upon you as the Persians do (for their elders).2 Although his Companions
respected him to the utmost degree, he deemed himself a poor slave of God.
On the day when he conquered Makka, he was not different at all from the day
when he humbly began his mission. At the outset of his mission, he would sit
and eat with the poor and slaves. As he entered Makka as a victorious
commander, he rode a mule in so deep submission and humility before God that
he bent forward with his forehead touching the packsaddle of the beast. He
was prostrating himself before God and taking refuge in Him from being a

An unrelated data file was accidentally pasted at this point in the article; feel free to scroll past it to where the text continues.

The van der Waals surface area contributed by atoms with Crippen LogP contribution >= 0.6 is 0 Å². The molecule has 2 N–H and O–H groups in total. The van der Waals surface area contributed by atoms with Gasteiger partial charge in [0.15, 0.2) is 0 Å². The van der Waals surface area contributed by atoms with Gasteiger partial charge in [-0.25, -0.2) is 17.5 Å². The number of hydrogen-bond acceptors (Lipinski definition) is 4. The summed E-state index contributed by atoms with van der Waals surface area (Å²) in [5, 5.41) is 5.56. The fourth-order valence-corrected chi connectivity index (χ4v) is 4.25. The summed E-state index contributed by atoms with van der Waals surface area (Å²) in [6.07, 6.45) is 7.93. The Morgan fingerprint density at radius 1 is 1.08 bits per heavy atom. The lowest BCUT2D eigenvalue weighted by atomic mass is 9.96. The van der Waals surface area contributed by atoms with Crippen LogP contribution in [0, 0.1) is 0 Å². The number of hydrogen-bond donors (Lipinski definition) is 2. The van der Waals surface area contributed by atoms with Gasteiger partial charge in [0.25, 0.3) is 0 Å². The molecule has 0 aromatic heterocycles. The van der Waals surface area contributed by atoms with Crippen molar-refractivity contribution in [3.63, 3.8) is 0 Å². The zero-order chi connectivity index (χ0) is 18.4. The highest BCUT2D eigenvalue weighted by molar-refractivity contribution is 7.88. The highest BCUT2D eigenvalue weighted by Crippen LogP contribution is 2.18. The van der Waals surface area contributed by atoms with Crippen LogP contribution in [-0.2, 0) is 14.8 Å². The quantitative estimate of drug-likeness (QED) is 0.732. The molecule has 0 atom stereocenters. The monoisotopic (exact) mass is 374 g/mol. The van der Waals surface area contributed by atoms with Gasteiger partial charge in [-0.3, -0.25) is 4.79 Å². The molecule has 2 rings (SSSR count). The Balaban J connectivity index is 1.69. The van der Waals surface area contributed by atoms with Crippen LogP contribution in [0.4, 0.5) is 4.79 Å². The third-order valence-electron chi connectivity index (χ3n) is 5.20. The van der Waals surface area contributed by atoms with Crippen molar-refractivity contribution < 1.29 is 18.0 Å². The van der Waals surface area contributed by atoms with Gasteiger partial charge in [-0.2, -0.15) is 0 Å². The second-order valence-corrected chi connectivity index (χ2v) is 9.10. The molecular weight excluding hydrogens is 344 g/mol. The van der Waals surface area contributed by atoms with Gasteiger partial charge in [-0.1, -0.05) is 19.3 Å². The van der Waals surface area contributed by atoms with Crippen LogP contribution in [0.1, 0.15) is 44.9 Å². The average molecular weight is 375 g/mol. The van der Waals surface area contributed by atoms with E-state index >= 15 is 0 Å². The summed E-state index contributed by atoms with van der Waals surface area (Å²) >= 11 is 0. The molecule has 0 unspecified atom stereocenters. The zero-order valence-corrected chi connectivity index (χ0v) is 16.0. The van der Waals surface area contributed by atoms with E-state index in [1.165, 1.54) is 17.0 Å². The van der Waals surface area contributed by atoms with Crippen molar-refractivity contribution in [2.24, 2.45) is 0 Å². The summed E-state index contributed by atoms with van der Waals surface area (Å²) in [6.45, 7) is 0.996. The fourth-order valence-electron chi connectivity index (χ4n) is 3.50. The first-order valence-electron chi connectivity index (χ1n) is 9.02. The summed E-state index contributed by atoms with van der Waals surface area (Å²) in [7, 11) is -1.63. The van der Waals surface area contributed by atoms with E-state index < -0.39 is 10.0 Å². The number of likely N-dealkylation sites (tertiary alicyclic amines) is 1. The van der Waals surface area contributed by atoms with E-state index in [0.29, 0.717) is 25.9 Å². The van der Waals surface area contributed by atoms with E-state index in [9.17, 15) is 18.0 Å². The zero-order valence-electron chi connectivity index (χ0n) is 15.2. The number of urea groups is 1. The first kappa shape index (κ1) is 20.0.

tyrannical, haughty conqueror.
God’s Messenger, upon him be peace and blessings, had a single intention,
namely, to please God and worship Him sincerely. He had to worship, and in
fact did worship, Him at the level of perfect goodness and utmost sincerity,
as he himself stated in a famous Tradition:
Perfect goodness (ihsan) is to worship God as if you were seeing Him, and
while you see Him not, yet truly he sees you.3
The Prophet lived every second of his life in complete consciousness of
being seen by God.
1. Bediuzzaman Said Nursi, The Words (translated), The First Word, 5.
2. Abu Dawud, Adab, 152; I. Hanbal, 5.253.
3. Bukhari, Iman, 47; Muslim, Iman, 5.7.
The prophets called people wisely and with kindness
Another attribute of the Prophets is calling people to the way of God
with wisdom and fair exhortation.
The Prophets never resorted to demagogy and dialectics. They always acted